Worm – Foreverglade Review

There’s an odd inversely proportional relationship between the clarity of Worm’s logo and the clarity of — or at least, the quality of — their musical output. On their (then, his) first record, 2017’s Evocation Of The Black Marsh full-length, the logo is spindly, thin, whiter, cleaner, and by the time of 2019’s grand reinvention Gloomlord, the logo had decayed into a fuzzy rotting green mass, like swampland foliage spreading across sinking ground. Now, the logo is an illegible squished blob atop Brad Moore’s album art, the further decayed version of Gloomlord’s rottenness. (Credit where it’s due: The logo itself for Foreverglade was done by Yuri Kahan.)

Release date: October 22, 2021. Label: 20 Buck Spin.
Conversely, with each subsequent album, the musical component has gotten clearer — and it’s important to note that comparative; Worm’s music isn’t clear, per se, nor should it be. With each full-length, Worm’s metal has changed, grown more powerful, gotten quite simply better. Indebted equally to black metal and to the raw death / doom of Goatlord, Black Marsh was… well, we’ll put it politely and say “underproduced” and “roughshod,” an inauspicious debut for our Floridian friends. But, as alluded to above, Gloomlord was strong, a huge leap forward as Worm moved almost wholly beyond the black and into funereal death / doom, a ghostly trudging heaviness befitting their swamp-state origin. Alongside that stylistic shift, Phantom Slaughter’s heretofore one-man show doubled in size with the recruitment of Equimanthorn on synths. With the addition of one more body, Worm leveled up tenfold.

Though it’s a sizable one, the qualitative gap between Gloomlord and Foreverglade isn’t as wide as that between Black Marsh and Gloomlord. Nevertheless, Foreverglade is a significant improvement by every metric, though it’s more of a vast refinement of Gloomlord’s direction more than it is any further expansion of the duo’s sound. From the production standpoint, Foreverglade hits harder, sounds sharper, and those improvements serve to retroactively showcase previously overlooked flaws in Gloomlord’s sonics, leaving that earlier record feeling as pale in comparison as the black-white-and-shocking-green cover looks against the colorful chaos of the cover. Mixed and mastered by Stephen DeAcutis, Foreverglade takes the basic framework established for Gloomlord and simply makes it sound better, though thankfully not by scraping away the gloom and grime, both of which are integral to Worm’s muck-riddled sound. The swamp is still there; now you can hear it more clearly.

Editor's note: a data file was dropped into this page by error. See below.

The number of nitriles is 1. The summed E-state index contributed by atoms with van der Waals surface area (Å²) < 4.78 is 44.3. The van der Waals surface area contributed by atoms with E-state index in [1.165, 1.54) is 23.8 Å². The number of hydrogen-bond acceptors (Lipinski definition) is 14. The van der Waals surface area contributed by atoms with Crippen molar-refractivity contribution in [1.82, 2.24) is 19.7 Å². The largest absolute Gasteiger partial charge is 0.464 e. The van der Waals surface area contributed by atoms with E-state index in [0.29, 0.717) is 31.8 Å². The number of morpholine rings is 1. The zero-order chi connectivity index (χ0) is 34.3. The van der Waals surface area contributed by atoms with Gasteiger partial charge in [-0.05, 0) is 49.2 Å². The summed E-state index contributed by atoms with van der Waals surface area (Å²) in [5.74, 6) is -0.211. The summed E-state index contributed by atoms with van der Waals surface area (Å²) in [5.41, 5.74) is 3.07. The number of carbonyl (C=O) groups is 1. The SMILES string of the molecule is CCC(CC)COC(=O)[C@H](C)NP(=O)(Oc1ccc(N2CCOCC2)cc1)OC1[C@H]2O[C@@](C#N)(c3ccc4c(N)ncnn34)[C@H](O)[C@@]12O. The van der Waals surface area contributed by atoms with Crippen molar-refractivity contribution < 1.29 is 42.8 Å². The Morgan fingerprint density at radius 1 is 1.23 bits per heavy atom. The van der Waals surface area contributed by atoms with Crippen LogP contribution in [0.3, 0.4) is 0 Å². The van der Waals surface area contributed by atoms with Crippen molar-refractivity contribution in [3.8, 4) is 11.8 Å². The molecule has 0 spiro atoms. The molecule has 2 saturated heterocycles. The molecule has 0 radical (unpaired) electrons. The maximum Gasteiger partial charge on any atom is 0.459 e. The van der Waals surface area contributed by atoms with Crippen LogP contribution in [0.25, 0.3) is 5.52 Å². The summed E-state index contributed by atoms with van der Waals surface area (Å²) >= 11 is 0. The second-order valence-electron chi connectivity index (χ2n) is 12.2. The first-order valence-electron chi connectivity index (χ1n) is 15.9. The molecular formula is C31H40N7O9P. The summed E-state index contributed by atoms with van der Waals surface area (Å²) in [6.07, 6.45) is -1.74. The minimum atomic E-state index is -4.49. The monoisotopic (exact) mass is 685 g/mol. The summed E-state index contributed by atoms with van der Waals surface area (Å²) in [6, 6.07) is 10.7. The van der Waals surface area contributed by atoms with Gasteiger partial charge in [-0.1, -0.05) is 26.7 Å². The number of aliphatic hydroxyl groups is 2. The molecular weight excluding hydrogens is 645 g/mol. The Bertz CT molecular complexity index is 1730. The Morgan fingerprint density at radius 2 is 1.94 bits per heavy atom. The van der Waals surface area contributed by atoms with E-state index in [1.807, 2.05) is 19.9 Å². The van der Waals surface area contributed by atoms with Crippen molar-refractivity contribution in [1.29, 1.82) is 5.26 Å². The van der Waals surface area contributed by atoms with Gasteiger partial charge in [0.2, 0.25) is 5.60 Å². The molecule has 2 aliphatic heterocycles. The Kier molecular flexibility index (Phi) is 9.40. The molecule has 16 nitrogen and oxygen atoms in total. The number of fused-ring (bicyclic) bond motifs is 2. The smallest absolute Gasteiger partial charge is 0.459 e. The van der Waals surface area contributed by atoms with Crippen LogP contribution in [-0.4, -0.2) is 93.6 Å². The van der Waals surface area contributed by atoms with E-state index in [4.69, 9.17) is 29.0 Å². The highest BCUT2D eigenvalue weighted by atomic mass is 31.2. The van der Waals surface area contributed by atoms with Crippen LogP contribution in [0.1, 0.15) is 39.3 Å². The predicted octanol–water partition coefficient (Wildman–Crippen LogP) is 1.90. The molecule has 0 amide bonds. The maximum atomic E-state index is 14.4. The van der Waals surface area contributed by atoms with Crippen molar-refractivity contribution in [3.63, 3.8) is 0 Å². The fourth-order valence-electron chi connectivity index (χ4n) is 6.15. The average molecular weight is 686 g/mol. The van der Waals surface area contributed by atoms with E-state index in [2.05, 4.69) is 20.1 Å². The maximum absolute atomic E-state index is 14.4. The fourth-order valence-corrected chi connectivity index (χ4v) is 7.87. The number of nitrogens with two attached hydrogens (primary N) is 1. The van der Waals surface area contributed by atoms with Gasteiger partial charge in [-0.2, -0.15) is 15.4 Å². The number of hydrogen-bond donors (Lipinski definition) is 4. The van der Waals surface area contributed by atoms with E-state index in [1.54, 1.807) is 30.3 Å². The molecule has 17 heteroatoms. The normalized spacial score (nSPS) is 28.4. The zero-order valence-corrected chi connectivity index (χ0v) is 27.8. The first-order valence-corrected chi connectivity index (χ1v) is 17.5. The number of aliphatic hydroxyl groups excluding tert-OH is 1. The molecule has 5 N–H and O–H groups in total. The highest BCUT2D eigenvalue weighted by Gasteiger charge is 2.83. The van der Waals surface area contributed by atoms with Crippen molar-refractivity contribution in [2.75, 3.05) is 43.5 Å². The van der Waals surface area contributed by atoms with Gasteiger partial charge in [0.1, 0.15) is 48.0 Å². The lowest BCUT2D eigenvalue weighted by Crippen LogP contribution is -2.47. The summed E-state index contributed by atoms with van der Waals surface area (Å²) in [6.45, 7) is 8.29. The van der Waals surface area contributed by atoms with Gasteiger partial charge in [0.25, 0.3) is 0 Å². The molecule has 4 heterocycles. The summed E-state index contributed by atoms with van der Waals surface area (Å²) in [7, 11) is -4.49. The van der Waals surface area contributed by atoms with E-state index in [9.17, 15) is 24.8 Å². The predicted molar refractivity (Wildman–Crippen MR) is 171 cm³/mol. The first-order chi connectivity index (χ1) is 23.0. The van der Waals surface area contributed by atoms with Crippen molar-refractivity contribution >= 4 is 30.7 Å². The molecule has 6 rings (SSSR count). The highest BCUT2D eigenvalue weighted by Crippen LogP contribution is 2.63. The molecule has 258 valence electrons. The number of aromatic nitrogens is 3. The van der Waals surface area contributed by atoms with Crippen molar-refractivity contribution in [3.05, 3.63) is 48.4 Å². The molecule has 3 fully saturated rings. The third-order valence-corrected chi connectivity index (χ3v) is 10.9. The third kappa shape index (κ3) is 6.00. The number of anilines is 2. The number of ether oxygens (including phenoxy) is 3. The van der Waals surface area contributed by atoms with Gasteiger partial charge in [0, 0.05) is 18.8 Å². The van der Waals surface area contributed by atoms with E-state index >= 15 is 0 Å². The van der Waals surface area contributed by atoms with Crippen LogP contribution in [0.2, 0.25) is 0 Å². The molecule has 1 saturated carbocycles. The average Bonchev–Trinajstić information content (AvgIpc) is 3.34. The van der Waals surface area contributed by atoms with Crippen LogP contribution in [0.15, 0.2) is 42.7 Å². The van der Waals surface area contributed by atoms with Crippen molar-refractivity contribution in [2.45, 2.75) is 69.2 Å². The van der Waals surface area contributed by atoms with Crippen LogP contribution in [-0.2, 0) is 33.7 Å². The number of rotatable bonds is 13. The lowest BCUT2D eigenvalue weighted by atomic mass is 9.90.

Foreverglade opens with the chiming, almost sub-aquatic sounding guitars that worked so well on Gloomlord, quickly bolstered by crashing distorted chords and Equimanthorn’s synthesizer underpinnings that sound eerie and regal in equal measure. Session drummer L. Dusk does a grand job imbuing energy into tracks that trudge along like walking in waist-deep water. Phantom Slaughter’s vocals alternate between a deep, thunderous death growl and a higher almost blackened snarl, each given additional weight by the added heft from DeAcutis’ mix. Songs like the title track and the monstrous “Murk Above The Dark Moor” balance those chiming guitars and drifting tempos against faster and stouter death metal riffs, the latter track sporting a particularly Azagthoth-ian bent-note winner that brings to mind primordial Floridian slime from long past. The epic-length “Cloaked In Nightwinds” is as close as Worm comes back towards their blackened beginnings, hints of that particular evil creeping through in the midrange rasp and symphonic pomp. Though it’s not entirely an instrumental showcase, the short but very sweet “Subaqueous Funeral” acts like one, with an outrightly pretty guitar-and-synth intro and some truly tasty leads courtesy of guest guitarist Nihilistic Manifesto, whose melo-shred work lifts many of these tracks a further step above.

Even with the accolades laid at the feet of Gloomlord, Foreverglade is a striking improvement. Phantom Slaughter’s compositional skill has increased dramatically in the four years since Worm’s first record, and now, with LP3, Worm has released one absolute monster of a death / doom album, one that should handily crack some year-end lists starting in just a few short weeks: six songs, forty-five minutes of hideous and beautiful gloom and ghastly doom.

Like some mutant critter from the depths of the bog, this Worm has both legs and teeth. With this rate of productive decay, I can’t wait to see how deteriorated that logo looks for the next one…

Posted by Andrew Edmunds

Last Rites Co-Owner; Senior Editor; born in the cemetery, under the sign of the MOOOOOOON...

  1. This is year-end material. The mixture of styles is brilliant. Death, Doom, Funeral Doom, all these appear, often with progressive flourishes spliced in too. In the song “Subaqueous Funeral”, suddenly I hear an influence from Fallujah even. Totally awesome record.


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